Insurance companies will lower pharmacists' premiums if they set up rigorous programs to reduce drug errors
If you have a practice-related legal question, please e-mail it to drug.topics @medec.com.
Q: I heard that some insurance companies have lowered insurance premiums of pharmacies that have developed programs to reduce their med error rates. Is this true? How rigorous must these programs be to merit a drop in insurance rates? And what in the way of a discount can providers expect?
A: Insurance rates are based, at least partially, on the risk of an incident occurring and the amount of claims expected to be paid during the policy period. Pharmacy rates have historically been held in check by a fierce competition among insurance companies for premium dollars.
Until recently, the number and value of professional pharmacy liability claims have been low. Pharmacists were expected to follow the physician's prescription orders and were sued only for mechanical dispensing errors. The number of errors made by pharmacists was low; thus the number and amount of claims were low. Most commercial property and casualty insurance companies wanted to insure pharmacies because they had a good chance of making a profit.
Pharmacists still make relatively few mechanical dispensing errors. In a recent study by several Auburn University pharmacy professors, pharmacists were found to have dispensing accuracy rates averaging greater than 98%. In most cases, even the errors making up the remaining 2% were unlikely to result in an injury or a claim.
Percentage accuracy rates, however, are only a part of the story. In recent years, the number of prescriptions dispensed has increased dramatically, doubling within the past decade to more than three billion. The Auburn investigators pointed out that, based upon three billion prescriptions dispensed, they estimate that as many as 51.5 million errors are made by pharmacies annually. As the number of errors increases, the number of claims rises proportionately.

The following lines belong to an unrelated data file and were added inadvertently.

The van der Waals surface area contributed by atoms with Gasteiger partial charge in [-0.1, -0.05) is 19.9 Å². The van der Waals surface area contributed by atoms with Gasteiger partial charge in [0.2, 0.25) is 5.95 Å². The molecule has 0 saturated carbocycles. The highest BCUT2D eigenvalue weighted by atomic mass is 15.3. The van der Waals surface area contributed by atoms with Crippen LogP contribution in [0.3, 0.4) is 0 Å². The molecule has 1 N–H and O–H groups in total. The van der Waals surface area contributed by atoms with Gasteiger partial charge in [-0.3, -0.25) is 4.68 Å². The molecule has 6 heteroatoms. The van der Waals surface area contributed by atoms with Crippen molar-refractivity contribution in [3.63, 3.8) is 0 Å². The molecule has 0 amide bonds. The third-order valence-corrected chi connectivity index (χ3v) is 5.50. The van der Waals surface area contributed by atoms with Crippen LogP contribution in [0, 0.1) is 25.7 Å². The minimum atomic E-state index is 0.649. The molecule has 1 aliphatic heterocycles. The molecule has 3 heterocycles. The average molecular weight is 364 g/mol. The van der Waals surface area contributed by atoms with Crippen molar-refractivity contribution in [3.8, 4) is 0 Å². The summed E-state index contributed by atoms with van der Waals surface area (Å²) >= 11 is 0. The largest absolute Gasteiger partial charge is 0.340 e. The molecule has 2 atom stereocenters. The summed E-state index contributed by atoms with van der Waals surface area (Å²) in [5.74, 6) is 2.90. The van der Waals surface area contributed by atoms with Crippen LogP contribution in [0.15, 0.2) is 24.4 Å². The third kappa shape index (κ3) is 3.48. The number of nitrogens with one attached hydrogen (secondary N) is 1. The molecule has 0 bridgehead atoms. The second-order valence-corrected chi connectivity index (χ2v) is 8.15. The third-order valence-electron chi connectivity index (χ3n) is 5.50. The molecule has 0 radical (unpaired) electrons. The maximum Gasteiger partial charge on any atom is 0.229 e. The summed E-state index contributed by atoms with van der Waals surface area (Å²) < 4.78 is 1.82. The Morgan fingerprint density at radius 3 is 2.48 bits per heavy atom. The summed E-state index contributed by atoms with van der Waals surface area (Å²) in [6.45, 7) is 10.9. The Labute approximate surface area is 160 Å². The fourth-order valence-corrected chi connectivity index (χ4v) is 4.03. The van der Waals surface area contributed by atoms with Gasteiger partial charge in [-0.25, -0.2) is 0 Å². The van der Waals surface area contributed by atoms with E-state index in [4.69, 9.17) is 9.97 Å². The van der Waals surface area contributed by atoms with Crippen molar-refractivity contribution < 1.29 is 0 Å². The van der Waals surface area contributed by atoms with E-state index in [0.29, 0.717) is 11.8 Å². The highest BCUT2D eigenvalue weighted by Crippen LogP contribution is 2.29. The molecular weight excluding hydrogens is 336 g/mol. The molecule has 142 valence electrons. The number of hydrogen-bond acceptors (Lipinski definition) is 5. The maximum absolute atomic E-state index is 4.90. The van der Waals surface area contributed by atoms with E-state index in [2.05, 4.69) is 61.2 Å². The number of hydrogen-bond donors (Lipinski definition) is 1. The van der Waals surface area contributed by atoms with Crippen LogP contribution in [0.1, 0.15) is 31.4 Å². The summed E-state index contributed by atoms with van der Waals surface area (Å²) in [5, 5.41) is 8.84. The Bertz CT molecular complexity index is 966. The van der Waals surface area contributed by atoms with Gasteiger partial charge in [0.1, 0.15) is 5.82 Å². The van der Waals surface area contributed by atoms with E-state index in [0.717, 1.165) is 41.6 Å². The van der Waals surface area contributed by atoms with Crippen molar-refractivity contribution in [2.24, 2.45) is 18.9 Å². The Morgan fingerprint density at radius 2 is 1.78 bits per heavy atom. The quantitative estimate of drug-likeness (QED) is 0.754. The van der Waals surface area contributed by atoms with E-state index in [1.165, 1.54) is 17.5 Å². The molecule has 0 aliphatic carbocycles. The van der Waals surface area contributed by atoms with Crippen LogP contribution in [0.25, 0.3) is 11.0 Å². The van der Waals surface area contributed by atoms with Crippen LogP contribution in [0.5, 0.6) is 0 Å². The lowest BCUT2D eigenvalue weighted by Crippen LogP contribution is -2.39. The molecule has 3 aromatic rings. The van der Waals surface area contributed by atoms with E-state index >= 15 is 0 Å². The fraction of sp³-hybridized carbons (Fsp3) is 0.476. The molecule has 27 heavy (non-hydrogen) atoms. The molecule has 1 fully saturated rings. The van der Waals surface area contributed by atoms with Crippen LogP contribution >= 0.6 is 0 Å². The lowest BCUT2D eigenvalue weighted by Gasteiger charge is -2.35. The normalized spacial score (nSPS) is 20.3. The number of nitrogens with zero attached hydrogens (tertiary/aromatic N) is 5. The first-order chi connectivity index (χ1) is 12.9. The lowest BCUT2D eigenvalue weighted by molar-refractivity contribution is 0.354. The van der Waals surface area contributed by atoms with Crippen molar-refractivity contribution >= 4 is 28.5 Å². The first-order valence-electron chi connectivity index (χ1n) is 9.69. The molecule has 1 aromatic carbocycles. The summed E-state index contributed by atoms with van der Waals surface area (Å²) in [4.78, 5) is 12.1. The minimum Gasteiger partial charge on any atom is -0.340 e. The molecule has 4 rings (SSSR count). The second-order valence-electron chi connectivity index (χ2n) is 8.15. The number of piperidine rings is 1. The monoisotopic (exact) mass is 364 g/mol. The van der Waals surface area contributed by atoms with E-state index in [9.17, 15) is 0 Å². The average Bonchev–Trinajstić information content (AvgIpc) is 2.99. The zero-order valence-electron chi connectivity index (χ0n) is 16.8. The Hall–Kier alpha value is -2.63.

In addition, pharmacy is expanding its professional duties to include risk management of the patient's medication use. Courts have found in favor of a pharmacist duty to warn and a duty to monitor prescription use. These factors and others, including a general increase in litigation and claims costs, have caused insurance companies in recent years to take a second look at pharmacy.
The bad news is that following the incidents of Sept. 11, 2001, all insurance premiums are rising, including insurance premiums on policies covering pharmacies. The good news in this change of risk is that insurance companies will now begin to look at specific pharmacies and their efforts to control errors with more interest. A pharmacy that can demonstrate a lower propensity for errors is in a good position to negotiate lower premiums because the insurance companies will compete for their business.
It is not sufficient for you to say, "We don't make errors" or "We have developed programs to reduce our medical/medication error rates." The insurance company is interested in results, not programs or testimonials. You also asked, "How rigorous must these programs be to merit a drop in insurance rates?" The answer is the program must work, and you must have proof that it works. There should be a record of errors prevented and near-misses caught.
The amount of discount depends on the degree to which the insurance company is convinced that the risk is lower than that represented by its standard rates for this type of pharmacy. It also depends upon the completeness of your med error reduction system. The use of technology to perform bar-code scanning is a step in the right direction, but it is not a complete quality assurance program. Robotics has been shown to reduce the number of errors made during the filling process, but robotics does not represent a complete system of error reduction. Insurance rating is actuarially and statistically controlled. When insurance companies look for proof, they look for statistical proof.
The time is coming when each pharmacy will have to institute a system of quality control, including the use of technology. A system that reduces errors and contains proof of lower error rates will be able to command lower premiums from insurance companies. The best reason to institute a quality assurance system, however, is the pharmacy's obligation to the patient: "First, do no harm."
Disclaimer: This article discusses general principles of law and risk management. It is not intended as legal advice but is designed to promote discussion. Pharmacists should consult their own attorney for specific advice. Pharmacists should be familiar with the policies and procedures of their employers and with the laws in their state and act accordingly.
Ken Baker. Can we lower insurance rates if we cut med errors?. Drug Topics Apr. 21, 2003;147:75.